Managing calories and choosing the best foods don't always go hand-in-hand. Artificial sweeteners such as sucralose and aspartame, commonly referred to as Splenda and Equal, respectively, offer a zero-calorie alternative to regular sugar. The Food and Drug Administration has deemed these sweeteners as safe for consumers, however, some research evidence in animal studies has pointed to potential dangers. While no human studies have found safety issues with these artificial sugars, weighing the benefits with possible risks are necessary when deciding to incorporate them into an everyday diet.
Aspartame (Equal or NutraSweet)
First approved by the FDA in 1980, aspartame has historically served as one of the most common artificial sweeteners. Aspartame is made by linking together the amino acids aspartic acid and phenylalanine. In the body, this compound is broken back down into the amino acids, in addition to methanol. While toxic in high amounts, the amount of methanol formed during this breakdown is not hazardous when consuming aspartame in moderate amounts. However, recent studies and growing complaints have linked this sugar substitute to many different adverse conditions, including headaches, nausea and even seizures in some people. Furthermore, other animal studies have indicated some severe complications from using Aspartame, such as blindness, heart palpitations, emotional disorders and anxiety.
Sucralose, the sweetening component in Splenda, has long been marketed as a derivative of sugar, implying that it is somehow safer and more versatile than other artificial sweeteners such as aspartame. To make one little yellow packet, regular sugar is chemically altered, replacing hydrogen-oxygen groups with chlorine. While there are only small amounts of chlorine in Splenda, studies have suggested that if consumed regularly for a long period of time, these levels could accumulate in the body, leading to adverse health outcomes. In addition, Splenda has also been linked to weight gain and aggressive emotions in some studies.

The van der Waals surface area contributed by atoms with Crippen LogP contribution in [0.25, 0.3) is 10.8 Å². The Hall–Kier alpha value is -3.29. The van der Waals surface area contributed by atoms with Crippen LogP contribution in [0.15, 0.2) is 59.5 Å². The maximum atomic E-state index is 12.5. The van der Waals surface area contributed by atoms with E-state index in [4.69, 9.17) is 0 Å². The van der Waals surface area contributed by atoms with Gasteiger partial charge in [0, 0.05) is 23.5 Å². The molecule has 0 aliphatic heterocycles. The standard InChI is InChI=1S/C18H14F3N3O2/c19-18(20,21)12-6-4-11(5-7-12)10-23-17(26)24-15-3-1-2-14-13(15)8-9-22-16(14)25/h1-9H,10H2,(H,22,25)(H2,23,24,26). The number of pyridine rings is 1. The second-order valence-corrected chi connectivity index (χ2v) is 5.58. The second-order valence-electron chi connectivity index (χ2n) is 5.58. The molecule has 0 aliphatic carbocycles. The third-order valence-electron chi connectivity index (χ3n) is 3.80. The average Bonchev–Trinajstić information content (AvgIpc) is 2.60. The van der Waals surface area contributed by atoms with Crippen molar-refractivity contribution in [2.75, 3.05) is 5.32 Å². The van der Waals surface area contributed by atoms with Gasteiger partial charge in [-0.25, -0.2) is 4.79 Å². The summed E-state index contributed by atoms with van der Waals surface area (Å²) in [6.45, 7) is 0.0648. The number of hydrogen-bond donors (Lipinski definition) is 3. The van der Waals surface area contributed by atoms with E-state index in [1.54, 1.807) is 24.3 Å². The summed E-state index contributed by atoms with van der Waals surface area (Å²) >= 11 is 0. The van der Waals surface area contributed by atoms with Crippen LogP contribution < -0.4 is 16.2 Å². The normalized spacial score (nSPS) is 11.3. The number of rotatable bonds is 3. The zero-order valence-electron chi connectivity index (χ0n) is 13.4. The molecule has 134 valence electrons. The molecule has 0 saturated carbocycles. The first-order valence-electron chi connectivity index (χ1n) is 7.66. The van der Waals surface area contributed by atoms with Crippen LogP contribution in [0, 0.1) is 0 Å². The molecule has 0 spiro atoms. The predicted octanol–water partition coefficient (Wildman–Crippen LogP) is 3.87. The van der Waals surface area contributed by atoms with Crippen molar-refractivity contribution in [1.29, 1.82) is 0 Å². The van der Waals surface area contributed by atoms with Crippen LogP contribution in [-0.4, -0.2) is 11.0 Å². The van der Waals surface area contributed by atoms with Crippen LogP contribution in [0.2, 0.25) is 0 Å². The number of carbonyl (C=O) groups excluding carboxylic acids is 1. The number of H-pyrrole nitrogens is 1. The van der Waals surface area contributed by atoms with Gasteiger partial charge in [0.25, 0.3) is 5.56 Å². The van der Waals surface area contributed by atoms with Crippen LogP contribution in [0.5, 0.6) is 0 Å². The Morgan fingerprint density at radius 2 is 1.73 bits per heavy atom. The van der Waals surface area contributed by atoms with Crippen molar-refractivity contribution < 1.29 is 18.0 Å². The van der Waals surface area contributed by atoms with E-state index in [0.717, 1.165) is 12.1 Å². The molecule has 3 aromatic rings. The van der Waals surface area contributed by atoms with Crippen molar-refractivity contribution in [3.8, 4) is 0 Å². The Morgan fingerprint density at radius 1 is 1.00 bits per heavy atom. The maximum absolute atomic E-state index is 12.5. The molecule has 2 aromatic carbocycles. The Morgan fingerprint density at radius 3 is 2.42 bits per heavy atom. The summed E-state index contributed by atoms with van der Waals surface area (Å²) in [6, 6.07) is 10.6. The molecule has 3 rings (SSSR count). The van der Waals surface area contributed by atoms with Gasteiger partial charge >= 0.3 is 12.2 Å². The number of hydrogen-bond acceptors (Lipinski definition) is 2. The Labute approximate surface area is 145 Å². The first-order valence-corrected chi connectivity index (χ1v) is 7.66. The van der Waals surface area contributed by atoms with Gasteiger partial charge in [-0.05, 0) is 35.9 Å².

Overall, the big question of "which is worse?" does not offer a straightforward answer. When it comes to artificial sweeteners, they are not necessarily a "one size fits all." While most can use both aspartame and sucralose in moderation without seeing any negative side effects, others experience mild to moderate symptoms with just miniscule doses. Due to the fact that most studies indicating their negative side effects are done in animals, the application of risks to humans should not be over-emphasized until further research is done. Ultimately, knowing how your body reacts, and judging the risks and benefits for yourself is the best protocol to practice.
Sarah Dreifke is a freelance writer based in DeKalb, IL with a passion for nutrition education and the prevention of chronic disease. She holds a Bachelor of Science in both Dietetics and Life Sciences Communication from the University of Wisconsin-Madison. Currently, she is working towards a combined Master's Degree in Nutrition and Dietetics as well as a dietetic internship at Northern Illinois University.